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Married. Gay. And Mormon. (Part 2)

As married gay Mormons, Nick and Spencer had already lived with having no callings, no temple recommends, and no access to the sacrament. Now they faced the possibility of excommunication.

Yesterday I posted the first half of the story of Nick and Spencer, a married gay Mormon couple who want to stay active in the LDS Church. I’ve never met Nick and Spencer, but I’m grateful that Kristin Lowe, a journalism student who followed them for months in preparing this profile, has brought their story to light.

I’m also grateful that they are still hanging in there with the Mormon people, and haven’t given up. And I’m grateful that even though their future is uncertain as members of the Church, many Mormons have welcomed them with open arms, both in their Hawaii ward and their new ward in Washington DC.

As we get ready to mark the second anniversary of Obergefell and legal same-sex marriage in all 50 states — not to mention the 170th anniversary of Mormon pioneers entering the Salt Lake valley in 1847 — I’m mindful of the fact that Mormon pioneers are still very much with us. They might be in your ward. — JKR


Part 2 of a guest profile by Kristin Lowe (for Part 1, see here)

Nick felt more confident about rebuilding their run-down brownstone home than he did about building trust in a new ward in Maryland. It’s easier to install cabinets or grout tile than it is to build understanding and love between groups of people.

Many LDS LGBTQ members say the church preaches a mixed message of Christ-like love and acceptance while simultaneously holding onto the core belief that marriage should only be between a man and a woman.

Where does that leave the thousands of LDS LGBTQ members who wonder where they stand in the church and with God?

There was no telling what kind of reception Nick and Spencer would receive from new congregation members and local church leaders.

In November 2015, the LDS church’s message of inclusiveness and love towards LDS LGBTQ members fell flat when leaders released a policy change that many members—gay and straight alike—found alarmingly discriminatory. The policy affirmed the church’s position that same-sex marriages are sinful, and went on to state that there would be restrictions on priesthood ordinances for children whose primary residence is with a same-sex couple.

The policy change sent shock waves through the LDS church (see reactions here and here). For children of gay couples there would be no baby blessing, no baptism at eight years old, no ordination to the priesthood at age twelve for boys, and no temple attendance for either boys or girls age twelve and up. These rites of passage would all have to wait until the children were 18.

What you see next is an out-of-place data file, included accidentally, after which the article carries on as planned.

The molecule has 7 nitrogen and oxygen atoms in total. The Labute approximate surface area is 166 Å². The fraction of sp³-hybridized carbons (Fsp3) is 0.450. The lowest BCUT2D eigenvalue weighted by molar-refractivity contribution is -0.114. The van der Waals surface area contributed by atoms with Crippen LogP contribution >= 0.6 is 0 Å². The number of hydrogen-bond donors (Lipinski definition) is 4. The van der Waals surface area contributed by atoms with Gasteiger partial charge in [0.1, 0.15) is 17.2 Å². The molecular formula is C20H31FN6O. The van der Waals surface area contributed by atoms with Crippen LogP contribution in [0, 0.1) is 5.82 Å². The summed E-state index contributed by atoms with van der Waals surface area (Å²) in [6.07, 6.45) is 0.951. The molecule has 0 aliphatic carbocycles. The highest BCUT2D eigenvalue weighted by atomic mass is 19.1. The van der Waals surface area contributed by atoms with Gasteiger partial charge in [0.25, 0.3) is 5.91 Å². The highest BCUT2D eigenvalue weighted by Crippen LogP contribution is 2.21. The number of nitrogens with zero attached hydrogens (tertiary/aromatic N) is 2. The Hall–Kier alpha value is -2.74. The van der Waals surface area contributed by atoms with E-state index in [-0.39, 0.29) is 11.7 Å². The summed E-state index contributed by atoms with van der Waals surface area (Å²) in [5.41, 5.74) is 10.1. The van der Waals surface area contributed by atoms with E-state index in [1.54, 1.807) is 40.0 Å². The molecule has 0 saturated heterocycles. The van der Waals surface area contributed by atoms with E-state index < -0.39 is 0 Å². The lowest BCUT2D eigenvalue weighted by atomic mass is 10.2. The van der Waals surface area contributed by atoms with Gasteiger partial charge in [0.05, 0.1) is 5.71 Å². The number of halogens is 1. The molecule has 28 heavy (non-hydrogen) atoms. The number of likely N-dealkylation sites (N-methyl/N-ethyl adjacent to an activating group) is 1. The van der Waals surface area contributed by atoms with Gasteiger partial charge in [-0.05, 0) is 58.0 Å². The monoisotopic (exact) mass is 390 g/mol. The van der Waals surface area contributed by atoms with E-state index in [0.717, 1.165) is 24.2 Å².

While those who balked at the new policy saw discrimination against innocent children, the church responded days afterward to clarify the policy’s intent. The church’s Director of Public Affairs, Michael Otterson, stated, “Church leaders want to avoid putting little children in a potential tug-of-war between same-sex couples at home and teachings and activities at church.”

Regardless of intent, the LDS LGBTQ community went into deep mourning. They mourned for a spiritual identity rooted in something beyond repeated disavowals and aversion, and yearned to be recognized as full members whether or not they chose to live an actively gay lifestyle.

Nick and Spencer were newlyweds of four months living in Hawaii at the time of the policy change. The leaked news of the policy reached Nick at the end of his work day. As he drove home, tears streamed down his face. After all the progress he had seen, it felt like a gut punch.

“We saw all of this progress happening, and there was this momentum. This policy just killed it. It just put up a stone wall, an impenetrable barrier. People gave up. So many people who were still trying to hold on, this policy ripped the carpet up out from under their feet. It shattered so many hopes, so many people’s desire to maintain what little faith they had in the church and the hope that it was changing.”

The sting of the policy has been real and lasting. Nick believed the church knew there would be collateral damage, that LGBTQ members would leave the church in droves. The realization that leaders of the church were okay with the loss is most upsetting. After all, isn’t there worth in even just one soul?

Still, Nick and Spencer decided to stay when so many others were leaving. Hope for change in the future is still the force behind their faith. Spencer said he determined to claim his place at church:

“We should demystify what gay means. The fact that Nick and I exist, it’s important that we exist. It’s important that we go to church. It’s important that we feel the spirit with people.”

After the policy change they determined they were going to be the best gay couple they could be, and hoped to help the dwindling numbers of active LDS LGBTQ members along the way.

After connecting with a member of the DC ward they were moving to on the LDS LGBTQ support group Mormons Building Bridges’ Facebook page, they hoped their new ward in Washington would indeed be as warm and inclusive as promised.